This is all relevant and somewhat important because the Zohar mentions the names and shapes of nikkud, and darshens the form of trup. If trup and nikkud are a late innovation, then Rabbi Shimon bar Yochai could not have discussed them, and therefore the Zohar would be a forgery.

I'll just end with Rabbi Bentzion Berkowitz in Lechem Abirim. He mentions what a number of people say in this discussion, and does not really see a problem even with Onkelos having the heh hatema, since it is implicit anyway. See inside.


Yeshivaman said...

see here,

where the pasuk is understood midrashicaly as being a statement of fact. Perhaps the midrash is based on the question you are presenting (which would be a proof TO nikud being earlier. :)
sorry I had a hard time trying to link to the actual midrash but Im sure you can find it quicker than I)

joshwaxman said...

thanks. nice find!

bli neder, i'll try to analyze it in a follow up post.

this midrash may be found in Shir HaShirim Rabba, perek 6:

דבר אחר:
אל גנת אגוז ירדתי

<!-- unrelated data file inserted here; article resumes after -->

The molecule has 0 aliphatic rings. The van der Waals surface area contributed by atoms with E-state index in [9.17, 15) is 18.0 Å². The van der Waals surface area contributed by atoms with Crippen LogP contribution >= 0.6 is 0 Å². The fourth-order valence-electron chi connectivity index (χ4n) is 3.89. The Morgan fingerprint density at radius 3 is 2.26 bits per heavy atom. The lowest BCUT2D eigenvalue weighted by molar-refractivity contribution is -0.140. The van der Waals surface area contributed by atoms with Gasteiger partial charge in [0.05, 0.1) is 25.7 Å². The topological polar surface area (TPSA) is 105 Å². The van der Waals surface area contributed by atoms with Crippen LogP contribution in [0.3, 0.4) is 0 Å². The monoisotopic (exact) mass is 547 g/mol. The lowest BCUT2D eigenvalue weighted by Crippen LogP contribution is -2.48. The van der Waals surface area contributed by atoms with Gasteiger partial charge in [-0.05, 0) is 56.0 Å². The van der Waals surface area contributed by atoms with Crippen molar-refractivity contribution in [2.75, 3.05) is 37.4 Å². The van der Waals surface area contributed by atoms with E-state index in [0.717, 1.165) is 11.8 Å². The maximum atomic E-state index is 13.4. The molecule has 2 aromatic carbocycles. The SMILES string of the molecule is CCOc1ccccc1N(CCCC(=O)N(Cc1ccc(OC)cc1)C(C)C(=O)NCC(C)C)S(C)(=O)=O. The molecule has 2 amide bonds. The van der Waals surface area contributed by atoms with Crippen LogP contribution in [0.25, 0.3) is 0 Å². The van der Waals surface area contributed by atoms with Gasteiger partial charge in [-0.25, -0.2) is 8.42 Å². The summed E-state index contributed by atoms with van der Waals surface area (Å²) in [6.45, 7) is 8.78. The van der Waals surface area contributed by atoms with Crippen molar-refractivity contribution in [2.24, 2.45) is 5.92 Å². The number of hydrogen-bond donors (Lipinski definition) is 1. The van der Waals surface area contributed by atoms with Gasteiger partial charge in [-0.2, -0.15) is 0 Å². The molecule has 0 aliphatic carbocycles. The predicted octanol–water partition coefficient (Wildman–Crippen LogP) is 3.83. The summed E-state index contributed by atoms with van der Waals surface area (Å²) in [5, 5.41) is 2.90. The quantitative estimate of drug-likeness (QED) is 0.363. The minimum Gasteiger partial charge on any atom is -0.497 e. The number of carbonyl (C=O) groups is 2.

מה אגוז זה, את נוטל אחד מהכרי וכולן מדרדרין ומתגלגלים זה אחר זה.
כך הן ישראל לקה אחד מהן כולן מרגישין, הדא הוא דכתיב: (שם ט"ז) האיש אחד יחטא וגו'.

According to JewishEncyclopedia on Shir HaShirim Rabba, Shir ha-Shirim Rabbah must have been composed about the end of the eighth century.

Now, Shir Hashirim Rabba is something of a yalkut, and so maybe this is actually found in an earlier source. But if not -- and it is, after all, an unattributed statement, it makes sense that this midrash would be aware of the nikkud, of a kamatz in ha'ish, so as to interpret it as the definite article. This is more or less what Shadal was saying about early and late midrashim.

kol tuv,

Z said...

> That is, it began as a patach, but since there was no place in the next letter for a dagesh, because it was a guttural, compensatory lengthening turned the patach into a kamatz.